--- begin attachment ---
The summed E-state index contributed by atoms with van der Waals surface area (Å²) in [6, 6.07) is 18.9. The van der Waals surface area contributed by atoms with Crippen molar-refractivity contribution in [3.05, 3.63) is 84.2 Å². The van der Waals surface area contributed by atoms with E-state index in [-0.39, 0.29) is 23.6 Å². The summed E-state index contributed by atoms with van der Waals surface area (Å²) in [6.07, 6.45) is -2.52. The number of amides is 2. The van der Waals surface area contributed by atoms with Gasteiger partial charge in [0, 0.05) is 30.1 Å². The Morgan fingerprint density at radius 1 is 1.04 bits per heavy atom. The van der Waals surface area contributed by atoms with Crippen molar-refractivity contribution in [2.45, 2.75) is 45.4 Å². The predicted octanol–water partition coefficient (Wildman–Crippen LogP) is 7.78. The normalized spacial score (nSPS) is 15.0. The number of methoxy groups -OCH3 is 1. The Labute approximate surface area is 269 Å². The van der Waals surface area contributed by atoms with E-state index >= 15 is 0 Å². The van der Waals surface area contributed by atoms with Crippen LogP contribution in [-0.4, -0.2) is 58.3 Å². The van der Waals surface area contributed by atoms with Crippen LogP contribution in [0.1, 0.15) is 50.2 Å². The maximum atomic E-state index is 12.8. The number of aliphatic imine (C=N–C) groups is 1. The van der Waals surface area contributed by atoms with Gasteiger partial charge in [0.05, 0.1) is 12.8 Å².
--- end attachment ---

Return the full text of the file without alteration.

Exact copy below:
The summed E-state index contributed by atoms with van der Waals surface area (Å²) in [6, 6.07) is 18.9. The van der Waals surface area contributed by atoms with Crippen molar-refractivity contribution in [3.05, 3.63) is 84.2 Å². The van der Waals surface area contributed by atoms with E-state index in [-0.39, 0.29) is 23.6 Å². The summed E-state index contributed by atoms with van der Waals surface area (Å²) in [6.07, 6.45) is -2.52. The number of amides is 2. The van der Waals surface area contributed by atoms with Gasteiger partial charge in [0, 0.05) is 30.1 Å². The Morgan fingerprint density at radius 1 is 1.04 bits per heavy atom. The van der Waals surface area contributed by atoms with Crippen molar-refractivity contribution in [2.45, 2.75) is 45.4 Å². The predicted octanol–water partition coefficient (Wildman–Crippen LogP) is 7.78. The normalized spacial score (nSPS) is 15.0. The number of methoxy groups -OCH3 is 1. The Labute approximate surface area is 269 Å². The van der Waals surface area contributed by atoms with E-state index >= 15 is 0 Å². The van der Waals surface area contributed by atoms with Crippen LogP contribution in [-0.4, -0.2) is 58.3 Å². The van der Waals surface area contributed by atoms with Crippen LogP contribution in [0.1, 0.15) is 50.2 Å². The maximum atomic E-state index is 12.8. The number of aliphatic imine (C=N–C) groups is 1. The van der Waals surface area contributed by atoms with Gasteiger partial charge in [0.05, 0.1) is 12.8 Å².